Friday, February 8, 2008

naps are for suckers

My one-year-old son has never been a big sleeper. Recently he seems to be trying to kick the habit altogether. The fifth time he woke up last night, I decided to get tough. "I'm not playing with you now. It's snooze time." Closed my eyes and rolled over to show him I meant business.

Which resolve lasted about 12 seconds, until he started bellyflopping on my head, laughing like the diabolical mastermind I know him, at 2 a.m., to be.

When he had me where he wanted me (head under the pillow, whimpering pleas for mercy), he rolled to the edge of the bed and said something like, "later for you, sucker" as he waddled off toward his toy box. Or maybe he didn't; it was all a little blurry. But the point is that being a parent is really hard. Harder than I imagined anything could be, before I became one. And it's also better than I ever imagined anything could be. My son and I are one another's centers of gravity, and I can only envision the particles of my body disconnecting, my self drifting into an awful nothing if I didn't have him to make me make sense.

I've seen it happen. I used to work with HIV+ youth in Oakland, California. There are two young women in particular, the memories of whom sit like rocks in my gut. Y and M were both near the end of their teens when I met them. They had both grown up in foster care, been sexually abused, bounced from placement to placement, run away several times and ended up doing sex work to (meagerly) support themselves.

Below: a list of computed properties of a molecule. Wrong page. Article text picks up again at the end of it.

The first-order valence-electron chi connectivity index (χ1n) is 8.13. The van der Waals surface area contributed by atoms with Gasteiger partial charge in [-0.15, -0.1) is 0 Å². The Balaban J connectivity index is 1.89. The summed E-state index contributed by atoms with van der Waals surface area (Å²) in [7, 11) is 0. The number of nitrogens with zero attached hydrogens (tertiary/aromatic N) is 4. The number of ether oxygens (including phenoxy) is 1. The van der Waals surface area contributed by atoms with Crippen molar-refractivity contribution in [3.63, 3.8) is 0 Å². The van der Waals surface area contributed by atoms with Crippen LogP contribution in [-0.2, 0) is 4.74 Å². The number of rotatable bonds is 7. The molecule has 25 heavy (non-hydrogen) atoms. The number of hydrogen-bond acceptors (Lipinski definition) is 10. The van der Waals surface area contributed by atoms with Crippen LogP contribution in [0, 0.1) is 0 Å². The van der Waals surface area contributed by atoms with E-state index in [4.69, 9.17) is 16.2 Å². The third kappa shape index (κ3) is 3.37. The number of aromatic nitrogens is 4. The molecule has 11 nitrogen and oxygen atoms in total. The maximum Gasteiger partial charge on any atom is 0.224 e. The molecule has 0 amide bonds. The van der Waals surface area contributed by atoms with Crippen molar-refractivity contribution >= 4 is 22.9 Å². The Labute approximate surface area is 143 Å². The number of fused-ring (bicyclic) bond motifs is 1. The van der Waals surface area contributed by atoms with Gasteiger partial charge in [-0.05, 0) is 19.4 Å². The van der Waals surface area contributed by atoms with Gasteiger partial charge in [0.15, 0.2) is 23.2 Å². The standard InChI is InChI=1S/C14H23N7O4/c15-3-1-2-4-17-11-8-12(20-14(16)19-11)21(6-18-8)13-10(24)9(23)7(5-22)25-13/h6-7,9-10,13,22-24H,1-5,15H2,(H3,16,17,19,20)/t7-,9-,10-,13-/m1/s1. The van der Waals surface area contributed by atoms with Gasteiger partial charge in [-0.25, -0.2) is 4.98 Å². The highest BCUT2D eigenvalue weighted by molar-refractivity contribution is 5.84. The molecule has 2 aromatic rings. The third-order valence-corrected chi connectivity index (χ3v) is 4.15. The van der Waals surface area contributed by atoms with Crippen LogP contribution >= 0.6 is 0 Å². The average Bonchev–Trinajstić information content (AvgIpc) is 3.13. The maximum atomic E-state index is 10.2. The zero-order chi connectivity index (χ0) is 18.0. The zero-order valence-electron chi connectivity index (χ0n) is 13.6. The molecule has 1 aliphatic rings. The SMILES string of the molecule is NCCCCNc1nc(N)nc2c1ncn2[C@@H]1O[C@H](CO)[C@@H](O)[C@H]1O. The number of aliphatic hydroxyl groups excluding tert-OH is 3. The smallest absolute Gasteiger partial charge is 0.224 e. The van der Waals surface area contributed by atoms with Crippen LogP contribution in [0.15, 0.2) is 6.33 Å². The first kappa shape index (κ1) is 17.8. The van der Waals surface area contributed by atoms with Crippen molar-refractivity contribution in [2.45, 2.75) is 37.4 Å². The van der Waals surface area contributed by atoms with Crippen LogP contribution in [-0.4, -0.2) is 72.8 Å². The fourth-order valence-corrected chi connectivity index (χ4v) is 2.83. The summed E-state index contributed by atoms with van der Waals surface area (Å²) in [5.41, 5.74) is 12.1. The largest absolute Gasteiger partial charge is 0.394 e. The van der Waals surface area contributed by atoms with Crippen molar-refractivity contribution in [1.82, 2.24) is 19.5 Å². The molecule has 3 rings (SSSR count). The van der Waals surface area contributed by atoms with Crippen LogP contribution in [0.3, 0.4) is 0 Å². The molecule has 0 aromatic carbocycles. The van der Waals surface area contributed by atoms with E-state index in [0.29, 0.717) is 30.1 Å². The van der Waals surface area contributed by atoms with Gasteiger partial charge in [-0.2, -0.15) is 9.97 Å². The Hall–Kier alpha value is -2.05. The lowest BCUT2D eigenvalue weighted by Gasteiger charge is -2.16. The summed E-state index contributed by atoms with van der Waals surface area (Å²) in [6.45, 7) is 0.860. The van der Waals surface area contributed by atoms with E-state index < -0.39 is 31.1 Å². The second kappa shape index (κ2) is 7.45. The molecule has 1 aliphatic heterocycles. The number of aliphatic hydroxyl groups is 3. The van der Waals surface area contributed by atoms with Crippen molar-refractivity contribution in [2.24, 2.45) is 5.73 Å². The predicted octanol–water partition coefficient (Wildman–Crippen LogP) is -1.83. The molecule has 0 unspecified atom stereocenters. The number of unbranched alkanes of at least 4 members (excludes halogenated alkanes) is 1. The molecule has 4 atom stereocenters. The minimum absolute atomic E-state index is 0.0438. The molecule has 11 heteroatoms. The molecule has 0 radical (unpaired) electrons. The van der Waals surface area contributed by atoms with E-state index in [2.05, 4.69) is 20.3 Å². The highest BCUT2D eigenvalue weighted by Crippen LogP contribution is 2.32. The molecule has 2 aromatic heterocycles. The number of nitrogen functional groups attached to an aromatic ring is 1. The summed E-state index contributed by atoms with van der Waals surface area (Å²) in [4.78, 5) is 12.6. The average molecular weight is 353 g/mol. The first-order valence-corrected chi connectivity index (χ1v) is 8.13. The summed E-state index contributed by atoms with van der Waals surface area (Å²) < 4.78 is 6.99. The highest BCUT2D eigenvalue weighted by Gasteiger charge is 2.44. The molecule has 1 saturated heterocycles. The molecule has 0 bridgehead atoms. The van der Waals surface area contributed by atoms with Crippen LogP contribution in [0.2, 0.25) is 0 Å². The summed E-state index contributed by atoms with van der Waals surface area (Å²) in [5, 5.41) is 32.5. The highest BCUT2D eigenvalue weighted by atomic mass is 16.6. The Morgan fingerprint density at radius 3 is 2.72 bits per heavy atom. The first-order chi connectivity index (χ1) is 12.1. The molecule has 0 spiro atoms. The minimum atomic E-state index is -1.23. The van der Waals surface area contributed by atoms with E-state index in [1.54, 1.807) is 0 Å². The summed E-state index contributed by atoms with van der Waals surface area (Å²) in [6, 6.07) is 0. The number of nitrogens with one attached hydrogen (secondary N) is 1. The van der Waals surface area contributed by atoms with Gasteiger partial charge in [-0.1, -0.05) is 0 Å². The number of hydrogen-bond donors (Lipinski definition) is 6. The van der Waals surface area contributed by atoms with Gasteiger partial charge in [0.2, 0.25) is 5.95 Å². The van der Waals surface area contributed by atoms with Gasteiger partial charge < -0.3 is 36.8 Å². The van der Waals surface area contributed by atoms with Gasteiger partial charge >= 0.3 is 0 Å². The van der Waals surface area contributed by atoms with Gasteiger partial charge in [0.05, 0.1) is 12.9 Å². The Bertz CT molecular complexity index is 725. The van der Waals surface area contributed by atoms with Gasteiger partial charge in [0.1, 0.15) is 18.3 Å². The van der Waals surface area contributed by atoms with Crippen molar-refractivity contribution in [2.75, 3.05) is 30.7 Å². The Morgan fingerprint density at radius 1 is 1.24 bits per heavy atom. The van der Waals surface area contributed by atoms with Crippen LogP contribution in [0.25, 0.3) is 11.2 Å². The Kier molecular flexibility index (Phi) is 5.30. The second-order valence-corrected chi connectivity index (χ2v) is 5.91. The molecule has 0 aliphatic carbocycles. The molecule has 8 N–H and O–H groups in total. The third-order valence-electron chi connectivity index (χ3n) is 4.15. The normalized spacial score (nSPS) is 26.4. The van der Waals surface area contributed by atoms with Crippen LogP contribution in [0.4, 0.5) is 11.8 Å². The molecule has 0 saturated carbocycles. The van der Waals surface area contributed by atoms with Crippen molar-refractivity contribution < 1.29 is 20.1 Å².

They were both wildly bright, in two senses of the word. M had a sneaky sense of humor and a way of stepping in close as though you and she were the only ones smart enough see what was so funny. Y was abrupt, especially when she got excited, all white teeth against violet lips. She was generous with everything she had -- clothes, money, cigarettes -- and then surprised that there was nothing left after she'd given it away. M wore sex like jewelry. Y was more physically intimidating -- beautiful, but I can't imagine someone picking her up on the street unless he had some taste for danger. I saw her temper explode with more than a few doctors and social workers. They were terrified.

I remember a therapist explaining to her that she had the symptoms of post traumatic stress disorder, which I thought was both a woeful understatement and ironically inaccurate, given that there never actually seemed to be a "post."

She believed she'd gotten HIV when she was raped at gunpoint in an alley.

Both Y and M had been incarcerated several times, since before their teens. M got her HIV diagnosis in juvenile hall. Y had spent time in an adult women's prison for assaulting a police officer. They had both dipped in and out of destructive drug habits. M's preference was heroin, Y's was crack, just like their respective mothers. Both had already given up custody of a child when I met them, and both got pregnant again while I knew them. These were the most intensive periods of our relationships. They needed help finding housing, getting drug treatment, stabilizing their incomes, dealing with the child welfare workers who would inevitably come into their lives. Babies orient people forward, and it was during their pregnancies that I saw most clearly the sparks of Y's and M's ill-nourished but extant senses of their own potential.